Students find enrichment in Kent Bellows’ art program


Ever since it was established in 2014, the Joslyn Museum’s Kent Bellows Mentoring Program (KBMP) has been a safe haven for high school artists. The program is a place where students from all over the metro can work with the help of mentors to create art in a studio environment. 

Out of the about 50 teens in the program, several each year are Central students.  

Each student in the program is assigned a mentor, who is a practicing professional artist. Mentors are there to give feedback and show different techniques to students, which allows teens to take their art to a higher level. Additionally, mentors also give students an example of what a future career in art might look like. 

The program takes place at in a two-story building at 33rd and Leavenworth, which once served as the studio for the late Kent Bellows. Bellows, who the program is named for, was an Omaha artist who created hyper realist artworks. After his death in 2005, the studio was slowly transformed into what it is today: a program inspiring young artist and preserving Bellows’ legacy.  

The programs at Kent Bellows include painting, print making, digital animation, photography, music production and sculpture, to name a few. The wide variety of programs allows student artists to explore their interests in a way that isn’t usually available at school.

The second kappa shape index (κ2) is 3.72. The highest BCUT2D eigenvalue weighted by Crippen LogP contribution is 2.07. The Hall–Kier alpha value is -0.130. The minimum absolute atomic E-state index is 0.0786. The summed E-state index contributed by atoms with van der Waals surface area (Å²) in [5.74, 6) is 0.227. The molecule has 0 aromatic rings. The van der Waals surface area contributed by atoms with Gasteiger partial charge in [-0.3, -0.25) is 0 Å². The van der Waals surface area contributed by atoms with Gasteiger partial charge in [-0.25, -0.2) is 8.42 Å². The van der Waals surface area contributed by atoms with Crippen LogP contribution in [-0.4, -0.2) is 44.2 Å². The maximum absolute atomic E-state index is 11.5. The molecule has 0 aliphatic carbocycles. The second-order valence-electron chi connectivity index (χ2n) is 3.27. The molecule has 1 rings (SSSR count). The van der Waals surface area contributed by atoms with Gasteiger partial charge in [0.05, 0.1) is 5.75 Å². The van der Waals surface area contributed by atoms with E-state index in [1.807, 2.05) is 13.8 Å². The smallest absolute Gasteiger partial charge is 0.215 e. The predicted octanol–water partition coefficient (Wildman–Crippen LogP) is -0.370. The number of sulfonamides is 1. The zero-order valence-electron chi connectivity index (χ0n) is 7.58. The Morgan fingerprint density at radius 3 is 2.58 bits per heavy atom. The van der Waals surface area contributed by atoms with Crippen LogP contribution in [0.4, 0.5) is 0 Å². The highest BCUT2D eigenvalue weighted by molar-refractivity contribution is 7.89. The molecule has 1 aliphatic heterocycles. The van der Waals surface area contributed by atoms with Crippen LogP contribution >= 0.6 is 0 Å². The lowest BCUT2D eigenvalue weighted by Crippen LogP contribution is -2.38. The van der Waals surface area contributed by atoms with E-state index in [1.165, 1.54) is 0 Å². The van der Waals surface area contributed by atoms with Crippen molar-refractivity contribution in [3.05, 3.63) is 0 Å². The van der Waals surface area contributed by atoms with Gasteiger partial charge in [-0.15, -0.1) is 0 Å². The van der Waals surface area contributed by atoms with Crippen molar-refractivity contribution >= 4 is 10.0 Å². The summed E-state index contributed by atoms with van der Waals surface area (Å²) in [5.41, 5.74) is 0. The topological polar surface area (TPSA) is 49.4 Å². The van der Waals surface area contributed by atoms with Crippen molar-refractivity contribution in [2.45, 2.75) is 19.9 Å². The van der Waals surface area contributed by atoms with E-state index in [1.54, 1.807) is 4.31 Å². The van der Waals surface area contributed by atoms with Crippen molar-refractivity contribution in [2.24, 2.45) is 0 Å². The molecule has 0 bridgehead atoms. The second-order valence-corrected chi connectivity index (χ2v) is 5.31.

Teens making art in the Kent Bellows studio attend two times a week after school. They each put high effort into creating one to three pieces that will then be displayed in a show at the studio come the end of the semester.  

Even just walking into the building, it’s clear that the KBMP studio is a highly creative space. Art pieces and photographs line the walls, and teen artists can each be seen deeply immersed in creating their pieces. There’s a room for producing music, a room where the 3-D art program works, and even a space filled with computers for digital artists.  

“Just being in the space itself is powerful,” said Francis Hoover, a junior who’s been involved in KBMP for two years. 

One thing that makes KBMP so special is the freedom given to students. “The structure here is less rigid than at school. There are adults, but they aren’t teachers,” said Hoover. “The mentors don’t restrict you. In a school space you have to be ‘school appropriate’, but here you can be yourself. If you want to swear or show the body in your art, you can.” 

This alternative atmosphere is part of what’s made the KBMP so successful with students. Having a space where they can be themselves and create art is important to teens, and that’s really the experience that students take away from this program. 

For sophomore Hunter Stoffel, KBMP has allowed her to create art more freely. “When I’m at Central, the majority of the art that I do is just drawing on my school assignments,” said Hunter. But at the studio, she’s able to put more focus and time into making art.  

KBMP is also unique because it provides access to mediums and materials student normally wouldn’t get to try out. Both Hoover and Senior Sonia Ramiraz are currently using woodworking, a medium unavailable to them at Central, to make their pieces. “Right now, I’m creating a giant wooden ship. It’s something so out of my comfort zone, but here I can explore that,” said Ramiraz.  

“I’ve always known that I wanted to be part of this community,” said Hoover. “I think of Kent Bellows’ studio as a place you can make lifelong friends, create beautiful art, and just have a safe artistic place.”